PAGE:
Full Throttle by Joe Hill (book review).

The collection ‘Full Throttle’ opens with an introduction in which the author chats about his childhood, his famous father Stephen King and the tons of crap Joe Hill wrote before he learned to do it properly. For no matter whose blood runs in your veins, you have to write a lot to learn to write. Joe Hill has the awards now to prove he can do it.

He leads off the fiction with ‘Throttle’ a team effort by him and dad. As it happens, I read ‘Throttle’ elsewhere. It’s an excellent story about a motorcycle gang versus a mad truck driver, written as a homage to Richard Matheson’s ‘Duel’. A perfect start to the book. At second reading, it still seems to me more Kingy than Hilly, but I could be wrong.

Same goes for their other collaboration here, ‘In The Tall Grass’ but that’s probably because it has echoes of ‘Children Of The Corn’. In this case, it’s a brother and sister driving through Kansas who get lost in the grass where weird things happen. The concept was good but the horror was too horrible for my taste.

The other stories are pure Hill. I liked them all but preferred the fantasy to the horror. My favourite was ‘Faun’ in which wealthy people fond of hunting get the chance to kill the creatures of fairyland. In a little house in Maine, there’s a small door that will let you in, but only twice a year. The hunters are a mixed bunch of interesting characters and the finale is wonderful.

‘Late Returns’ is about a mobile library where ghosts from the past bring back books years overdue. Hill indulges in nostalgia for old pulp paperbacks and, at the same time, tells a few human stories with a nice cast of decent folk. Libraries played a big chart in many childhoods, including mine and this gentle fantasy was a pleasant way to pass an hour.

Another good fantasy, albeit slightly darker, was ‘The Devil On The Staircase’. Quirinus Calvino works carrying stones up and down a long, long flight of steps in Positano for his bricklayer father. Later, he carries wine for a merchant and falls in love with the beautiful Lithadora. There’s one gate off the staircase that no one takes because it’s rumoured that those steps go all the way to Hell. The prose for this is cunningly laid out in staircase patterns, but the story was strong enough not to need the gimmick. However, experimentation is part of the fun of short fiction.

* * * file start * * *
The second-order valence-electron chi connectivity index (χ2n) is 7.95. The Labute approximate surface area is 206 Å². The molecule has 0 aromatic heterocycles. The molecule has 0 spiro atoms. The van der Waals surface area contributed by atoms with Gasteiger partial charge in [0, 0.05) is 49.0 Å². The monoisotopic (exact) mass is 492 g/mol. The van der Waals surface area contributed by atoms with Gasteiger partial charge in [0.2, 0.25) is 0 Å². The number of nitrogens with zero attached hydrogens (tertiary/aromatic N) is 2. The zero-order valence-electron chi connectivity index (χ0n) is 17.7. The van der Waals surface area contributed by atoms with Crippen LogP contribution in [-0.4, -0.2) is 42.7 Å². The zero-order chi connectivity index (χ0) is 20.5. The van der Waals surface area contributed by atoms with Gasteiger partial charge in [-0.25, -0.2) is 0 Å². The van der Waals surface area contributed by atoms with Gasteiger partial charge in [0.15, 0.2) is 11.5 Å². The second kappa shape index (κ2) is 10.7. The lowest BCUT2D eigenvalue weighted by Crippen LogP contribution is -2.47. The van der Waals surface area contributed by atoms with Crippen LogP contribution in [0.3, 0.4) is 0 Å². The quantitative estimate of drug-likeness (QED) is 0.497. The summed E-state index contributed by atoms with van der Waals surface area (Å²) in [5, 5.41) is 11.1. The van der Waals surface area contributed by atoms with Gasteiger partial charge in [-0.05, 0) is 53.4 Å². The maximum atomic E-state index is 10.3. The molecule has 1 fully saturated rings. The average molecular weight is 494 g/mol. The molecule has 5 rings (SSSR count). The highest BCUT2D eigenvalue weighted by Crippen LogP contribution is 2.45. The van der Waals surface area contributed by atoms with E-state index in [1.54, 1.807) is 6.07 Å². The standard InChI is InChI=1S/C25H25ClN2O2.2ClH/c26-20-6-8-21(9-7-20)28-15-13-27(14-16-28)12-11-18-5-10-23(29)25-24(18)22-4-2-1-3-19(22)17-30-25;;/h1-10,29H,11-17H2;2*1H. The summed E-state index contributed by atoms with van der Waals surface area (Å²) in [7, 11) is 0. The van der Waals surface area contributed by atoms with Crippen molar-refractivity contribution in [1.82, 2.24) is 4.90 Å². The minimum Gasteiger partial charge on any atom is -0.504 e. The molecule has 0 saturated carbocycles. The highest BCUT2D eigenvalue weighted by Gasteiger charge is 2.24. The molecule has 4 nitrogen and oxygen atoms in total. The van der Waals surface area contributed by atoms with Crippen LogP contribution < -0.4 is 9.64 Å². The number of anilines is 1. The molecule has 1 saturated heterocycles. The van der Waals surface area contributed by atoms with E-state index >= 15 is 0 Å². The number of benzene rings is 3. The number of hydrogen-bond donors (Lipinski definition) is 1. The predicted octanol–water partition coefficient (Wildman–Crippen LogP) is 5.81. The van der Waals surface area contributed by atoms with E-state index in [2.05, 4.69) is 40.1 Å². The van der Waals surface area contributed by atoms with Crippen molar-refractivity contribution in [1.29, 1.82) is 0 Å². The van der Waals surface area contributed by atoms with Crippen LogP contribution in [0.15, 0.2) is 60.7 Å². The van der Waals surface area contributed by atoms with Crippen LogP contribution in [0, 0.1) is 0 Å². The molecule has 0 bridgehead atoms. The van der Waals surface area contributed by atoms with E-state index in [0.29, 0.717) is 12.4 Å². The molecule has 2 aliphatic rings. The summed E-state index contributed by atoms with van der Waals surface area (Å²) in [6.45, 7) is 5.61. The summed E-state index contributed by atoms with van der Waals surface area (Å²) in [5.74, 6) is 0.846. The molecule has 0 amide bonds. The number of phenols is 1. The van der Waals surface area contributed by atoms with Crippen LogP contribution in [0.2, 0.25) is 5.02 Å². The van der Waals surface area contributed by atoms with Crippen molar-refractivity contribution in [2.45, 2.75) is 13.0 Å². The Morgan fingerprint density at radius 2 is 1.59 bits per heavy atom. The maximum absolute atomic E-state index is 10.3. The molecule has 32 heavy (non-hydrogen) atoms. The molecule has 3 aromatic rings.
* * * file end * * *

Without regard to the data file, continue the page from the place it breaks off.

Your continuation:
Peer pressure and status symbols are with us to stay and feature strongly in a near-future SF/Steampunk story ‘All I Care About Is You.’ After her dad suffers an industrial injury not covered by the insurance, teenage Iris finds herself poor on her birthday. Too poor to ride the Spoke up through the clouds and see the stars and drink Sparklefroth with her friends and plunge back to Earth in Drop Bubbles. Then she finds an old Clockwork, Chip, and has just enough tokens to make him serve her for a couple of hours. Chip is smart. A terrific tale, full of invention with an ending that was perhaps too realistic.

Some stories shine a light on America. ‘Thumbprint’ is about a bartender who served with the military at Abu Ghraib prison in Afghanistan and did things she’s not proud of now. The past comes back to haunt her. ‘Mums’ has fantasy elements but is mostly about paranoid, gun-toting lunatics who hate their own government. ‘You Are Released’ is a gentler story that features a cast of American archetypes, redneck, gay man, liberal Jew, film star and handsome businessman. They’re all stuck on a jumbo jet in flight when World War III breaks out.

There’s horror, too, of course, in the mode of Stephen King. Characters you can believe in and like are introduced in a real world scenario, and then the weird stuff happens. ‘Dark Carousel’ has a gang of teenagers messing with an old geezer in a fairground. They regret it. ‘By The Silver Waters Of Lake Champlain’ features kids and a lake with something old and hungry in it. ‘Wolverton Station’ is not a place you want your train to stop. When it comes to horror, Hill is a chip off the old block and he does it well.

To be fair, he does everything well. The writing throughout is clear and concise with neat similes and a few laugh out loud funny lines. The characters are likeable or not according to their roles but all well-drawn and believable. These are all strong stories, too, with proper, satisfying endings, often with a twist. The book is great entertainment and Joe Hill is a fine writer. Maybe it’s in the blood and the gore, too, of course.

Eamonn Murphy

September 2020

(pub: Gollancz, 2019. 477 page hardback. Price: £18.99 (UK only). ISBN: 978-1-473-21989-2)

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Eamonn Murphy

Eamonn Murphy reviews books for sfcrowsnest and writes short stories now and then. Website:

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